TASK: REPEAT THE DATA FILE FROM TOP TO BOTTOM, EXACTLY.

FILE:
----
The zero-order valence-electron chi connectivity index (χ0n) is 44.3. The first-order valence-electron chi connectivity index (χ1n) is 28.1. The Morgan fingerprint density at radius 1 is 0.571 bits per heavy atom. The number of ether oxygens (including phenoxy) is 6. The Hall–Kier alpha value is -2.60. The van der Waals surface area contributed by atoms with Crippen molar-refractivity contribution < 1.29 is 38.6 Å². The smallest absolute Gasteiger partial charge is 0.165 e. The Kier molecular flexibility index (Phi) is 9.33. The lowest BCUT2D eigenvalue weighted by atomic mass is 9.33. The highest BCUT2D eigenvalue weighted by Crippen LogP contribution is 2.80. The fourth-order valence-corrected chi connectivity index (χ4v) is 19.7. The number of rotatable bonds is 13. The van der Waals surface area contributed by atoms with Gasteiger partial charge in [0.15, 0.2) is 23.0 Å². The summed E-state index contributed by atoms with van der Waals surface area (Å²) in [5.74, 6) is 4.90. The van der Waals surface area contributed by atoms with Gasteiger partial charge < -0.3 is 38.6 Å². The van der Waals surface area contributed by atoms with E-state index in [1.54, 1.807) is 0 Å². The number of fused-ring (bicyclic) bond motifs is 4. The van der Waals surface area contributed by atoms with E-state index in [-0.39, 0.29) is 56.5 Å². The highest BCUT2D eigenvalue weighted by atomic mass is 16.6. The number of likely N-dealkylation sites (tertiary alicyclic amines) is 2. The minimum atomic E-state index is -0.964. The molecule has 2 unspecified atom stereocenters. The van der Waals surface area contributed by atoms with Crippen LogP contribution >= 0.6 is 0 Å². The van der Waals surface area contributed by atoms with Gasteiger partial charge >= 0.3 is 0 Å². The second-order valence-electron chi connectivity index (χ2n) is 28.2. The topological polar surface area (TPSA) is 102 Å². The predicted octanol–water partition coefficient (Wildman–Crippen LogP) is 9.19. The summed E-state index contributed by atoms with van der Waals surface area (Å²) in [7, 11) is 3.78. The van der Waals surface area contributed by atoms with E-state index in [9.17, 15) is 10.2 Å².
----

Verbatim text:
The zero-order valence-electron chi connectivity index (χ0n) is 44.3. The first-order valence-electron chi connectivity index (χ1n) is 28.1. The Morgan fingerprint density at radius 1 is 0.571 bits per heavy atom. The number of ether oxygens (including phenoxy) is 6. The Hall–Kier alpha value is -2.60. The van der Waals surface area contributed by atoms with Crippen molar-refractivity contribution < 1.29 is 38.6 Å². The smallest absolute Gasteiger partial charge is 0.165 e. The Kier molecular flexibility index (Phi) is 9.33. The lowest BCUT2D eigenvalue weighted by atomic mass is 9.33. The highest BCUT2D eigenvalue weighted by Crippen LogP contribution is 2.80. The fourth-order valence-corrected chi connectivity index (χ4v) is 19.7. The number of rotatable bonds is 13. The van der Waals surface area contributed by atoms with Gasteiger partial charge in [0.15, 0.2) is 23.0 Å². The summed E-state index contributed by atoms with van der Waals surface area (Å²) in [5.74, 6) is 4.90. The van der Waals surface area contributed by atoms with Gasteiger partial charge < -0.3 is 38.6 Å². The van der Waals surface area contributed by atoms with E-state index in [1.54, 1.807) is 0 Å². The number of fused-ring (bicyclic) bond motifs is 4. The van der Waals surface area contributed by atoms with E-state index in [-0.39, 0.29) is 56.5 Å². The highest BCUT2D eigenvalue weighted by atomic mass is 16.6. The number of likely N-dealkylation sites (tertiary alicyclic amines) is 2. The minimum atomic E-state index is -0.964. The molecule has 2 unspecified atom stereocenters. The van der Waals surface area contributed by atoms with Crippen LogP contribution >= 0.6 is 0 Å². The van der Waals surface area contributed by atoms with Gasteiger partial charge >= 0.3 is 0 Å². The second-order valence-electron chi connectivity index (χ2n) is 28.2. The topological polar surface area (TPSA) is 102 Å². The predicted octanol–water partition coefficient (Wildman–Crippen LogP) is 9.19. The summed E-state index contributed by atoms with van der Waals surface area (Å²) in [7, 11) is 3.78. The van der Waals surface area contributed by atoms with E-state index in [9.17, 15) is 10.2 Å².